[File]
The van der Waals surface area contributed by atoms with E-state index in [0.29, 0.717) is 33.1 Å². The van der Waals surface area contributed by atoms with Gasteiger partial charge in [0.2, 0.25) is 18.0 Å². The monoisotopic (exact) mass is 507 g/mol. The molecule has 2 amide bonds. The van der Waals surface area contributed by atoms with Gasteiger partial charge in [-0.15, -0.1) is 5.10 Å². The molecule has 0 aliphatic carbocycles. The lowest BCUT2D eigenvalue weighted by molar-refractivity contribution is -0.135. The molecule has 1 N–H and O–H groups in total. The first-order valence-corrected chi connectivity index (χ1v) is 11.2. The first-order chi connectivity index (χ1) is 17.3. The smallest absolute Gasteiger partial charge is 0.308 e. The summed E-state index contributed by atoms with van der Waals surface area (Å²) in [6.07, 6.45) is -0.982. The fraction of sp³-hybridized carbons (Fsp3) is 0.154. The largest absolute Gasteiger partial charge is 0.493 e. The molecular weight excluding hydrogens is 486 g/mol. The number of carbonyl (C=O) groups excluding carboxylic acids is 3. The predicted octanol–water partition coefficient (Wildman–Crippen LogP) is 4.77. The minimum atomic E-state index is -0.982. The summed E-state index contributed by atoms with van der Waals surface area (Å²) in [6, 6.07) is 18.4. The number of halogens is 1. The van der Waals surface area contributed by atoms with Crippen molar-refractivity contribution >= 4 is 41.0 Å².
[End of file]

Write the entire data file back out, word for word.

The van der Waals surface area contributed by atoms with E-state index in [0.29, 0.717) is 33.1 Å². The van der Waals surface area contributed by atoms with Gasteiger partial charge in [0.2, 0.25) is 18.0 Å². The monoisotopic (exact) mass is 507 g/mol. The molecule has 2 amide bonds. The van der Waals surface area contributed by atoms with Gasteiger partial charge in [-0.15, -0.1) is 5.10 Å². The molecule has 0 aliphatic carbocycles. The lowest BCUT2D eigenvalue weighted by molar-refractivity contribution is -0.135. The molecule has 1 N–H and O–H groups in total. The first-order valence-corrected chi connectivity index (χ1v) is 11.2. The first-order chi connectivity index (χ1) is 17.3. The smallest absolute Gasteiger partial charge is 0.308 e. The summed E-state index contributed by atoms with van der Waals surface area (Å²) in [6.07, 6.45) is -0.982. The fraction of sp³-hybridized carbons (Fsp3) is 0.154. The largest absolute Gasteiger partial charge is 0.493 e. The molecular weight excluding hydrogens is 486 g/mol. The number of carbonyl (C=O) groups excluding carboxylic acids is 3. The predicted octanol–water partition coefficient (Wildman–Crippen LogP) is 4.77. The minimum atomic E-state index is -0.982. The summed E-state index contributed by atoms with van der Waals surface area (Å²) in [6, 6.07) is 18.4. The number of halogens is 1. The van der Waals surface area contributed by atoms with Crippen molar-refractivity contribution >= 4 is 41.0 Å².